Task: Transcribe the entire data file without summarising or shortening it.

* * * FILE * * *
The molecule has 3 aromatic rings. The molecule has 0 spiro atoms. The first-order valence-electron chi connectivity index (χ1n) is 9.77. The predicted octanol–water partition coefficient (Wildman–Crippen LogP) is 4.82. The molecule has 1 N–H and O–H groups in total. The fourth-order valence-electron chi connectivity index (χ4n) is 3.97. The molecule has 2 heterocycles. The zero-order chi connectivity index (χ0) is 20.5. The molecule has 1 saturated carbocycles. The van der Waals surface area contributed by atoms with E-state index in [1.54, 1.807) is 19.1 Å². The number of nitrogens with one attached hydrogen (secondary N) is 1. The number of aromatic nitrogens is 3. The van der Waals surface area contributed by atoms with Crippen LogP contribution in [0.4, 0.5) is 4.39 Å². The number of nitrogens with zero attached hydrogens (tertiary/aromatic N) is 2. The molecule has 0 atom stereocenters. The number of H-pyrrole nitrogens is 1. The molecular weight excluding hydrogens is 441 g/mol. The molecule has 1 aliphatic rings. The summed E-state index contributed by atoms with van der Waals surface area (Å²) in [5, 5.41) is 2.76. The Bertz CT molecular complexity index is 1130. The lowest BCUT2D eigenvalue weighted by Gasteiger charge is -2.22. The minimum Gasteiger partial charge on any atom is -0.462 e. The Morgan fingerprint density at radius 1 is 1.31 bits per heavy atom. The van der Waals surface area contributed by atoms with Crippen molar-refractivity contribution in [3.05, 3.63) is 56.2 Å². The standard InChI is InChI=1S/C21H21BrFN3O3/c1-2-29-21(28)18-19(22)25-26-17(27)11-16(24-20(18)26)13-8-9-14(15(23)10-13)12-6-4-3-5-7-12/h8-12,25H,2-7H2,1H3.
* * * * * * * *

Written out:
The molecule has 3 aromatic rings. The molecule has 0 spiro atoms. The first-order valence-electron chi connectivity index (χ1n) is 9.77. The predicted octanol–water partition coefficient (Wildman–Crippen LogP) is 4.82. The molecule has 1 N–H and O–H groups in total. The fourth-order valence-electron chi connectivity index (χ4n) is 3.97. The molecule has 2 heterocycles. The zero-order chi connectivity index (χ0) is 20.5. The molecule has 1 saturated carbocycles. The van der Waals surface area contributed by atoms with E-state index in [1.54, 1.807) is 19.1 Å². The number of nitrogens with one attached hydrogen (secondary N) is 1. The number of aromatic nitrogens is 3. The van der Waals surface area contributed by atoms with Crippen LogP contribution in [0.4, 0.5) is 4.39 Å². The number of nitrogens with zero attached hydrogens (tertiary/aromatic N) is 2. The molecule has 0 atom stereocenters. The number of H-pyrrole nitrogens is 1. The molecular weight excluding hydrogens is 441 g/mol. The molecule has 1 aliphatic rings. The summed E-state index contributed by atoms with van der Waals surface area (Å²) in [5, 5.41) is 2.76. The Bertz CT molecular complexity index is 1130. The lowest BCUT2D eigenvalue weighted by Gasteiger charge is -2.22. The minimum Gasteiger partial charge on any atom is -0.462 e. The Morgan fingerprint density at radius 1 is 1.31 bits per heavy atom. The van der Waals surface area contributed by atoms with Crippen molar-refractivity contribution in [3.05, 3.63) is 56.2 Å². The standard InChI is InChI=1S/C21H21BrFN3O3/c1-2-29-21(28)18-19(22)25-26-17(27)11-16(24-20(18)26)13-8-9-14(15(23)10-13)12-6-4-3-5-7-12/h8-12,25H,2-7H2,1H3.